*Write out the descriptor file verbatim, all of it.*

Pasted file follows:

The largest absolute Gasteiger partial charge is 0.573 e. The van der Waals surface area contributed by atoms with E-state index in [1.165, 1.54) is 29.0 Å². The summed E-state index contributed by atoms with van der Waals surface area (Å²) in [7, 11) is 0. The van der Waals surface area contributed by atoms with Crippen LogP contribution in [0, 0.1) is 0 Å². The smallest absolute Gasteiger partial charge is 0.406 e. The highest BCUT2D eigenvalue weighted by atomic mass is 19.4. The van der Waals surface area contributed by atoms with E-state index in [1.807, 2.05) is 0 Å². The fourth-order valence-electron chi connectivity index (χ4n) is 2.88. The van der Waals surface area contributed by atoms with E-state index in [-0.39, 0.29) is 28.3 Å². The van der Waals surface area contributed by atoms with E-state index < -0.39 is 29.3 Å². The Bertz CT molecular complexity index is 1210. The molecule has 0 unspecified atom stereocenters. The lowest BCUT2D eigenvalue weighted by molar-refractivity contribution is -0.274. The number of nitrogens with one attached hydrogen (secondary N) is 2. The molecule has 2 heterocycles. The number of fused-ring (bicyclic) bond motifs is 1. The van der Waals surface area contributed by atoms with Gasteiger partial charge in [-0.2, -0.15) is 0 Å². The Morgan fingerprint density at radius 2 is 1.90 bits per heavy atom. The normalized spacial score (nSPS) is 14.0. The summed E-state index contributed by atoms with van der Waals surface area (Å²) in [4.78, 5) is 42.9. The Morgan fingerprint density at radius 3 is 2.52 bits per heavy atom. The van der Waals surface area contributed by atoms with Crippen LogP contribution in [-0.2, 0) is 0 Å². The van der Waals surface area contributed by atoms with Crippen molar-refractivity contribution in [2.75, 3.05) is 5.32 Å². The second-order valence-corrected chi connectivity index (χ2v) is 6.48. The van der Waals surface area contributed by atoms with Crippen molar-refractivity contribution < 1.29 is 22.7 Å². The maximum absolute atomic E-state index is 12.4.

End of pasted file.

The largest absolute Gasteiger partial charge is 0.573 e. The van der Waals surface area contributed by atoms with E-state index in [1.165, 1.54) is 29.0 Å². The summed E-state index contributed by atoms with van der Waals surface area (Å²) in [7, 11) is 0. The van der Waals surface area contributed by atoms with Crippen LogP contribution in [0, 0.1) is 0 Å². The smallest absolute Gasteiger partial charge is 0.406 e. The highest BCUT2D eigenvalue weighted by atomic mass is 19.4. The van der Waals surface area contributed by atoms with E-state index in [1.807, 2.05) is 0 Å². The fourth-order valence-electron chi connectivity index (χ4n) is 2.88. The van der Waals surface area contributed by atoms with E-state index in [-0.39, 0.29) is 28.3 Å². The van der Waals surface area contributed by atoms with E-state index < -0.39 is 29.3 Å². The Bertz CT molecular complexity index is 1210. The molecule has 0 unspecified atom stereocenters. The lowest BCUT2D eigenvalue weighted by molar-refractivity contribution is -0.274. The number of nitrogens with one attached hydrogen (secondary N) is 2. The molecule has 2 heterocycles. The number of fused-ring (bicyclic) bond motifs is 1. The van der Waals surface area contributed by atoms with Gasteiger partial charge in [-0.2, -0.15) is 0 Å². The Morgan fingerprint density at radius 2 is 1.90 bits per heavy atom. The normalized spacial score (nSPS) is 14.0. The summed E-state index contributed by atoms with van der Waals surface area (Å²) in [4.78, 5) is 42.9. The Morgan fingerprint density at radius 3 is 2.52 bits per heavy atom. The van der Waals surface area contributed by atoms with Crippen LogP contribution in [-0.2, 0) is 0 Å². The van der Waals surface area contributed by atoms with Crippen molar-refractivity contribution in [2.75, 3.05) is 5.32 Å². The second-order valence-corrected chi connectivity index (χ2v) is 6.48. The van der Waals surface area contributed by atoms with Crippen molar-refractivity contribution < 1.29 is 22.7 Å². The maximum absolute atomic E-state index is 12.4.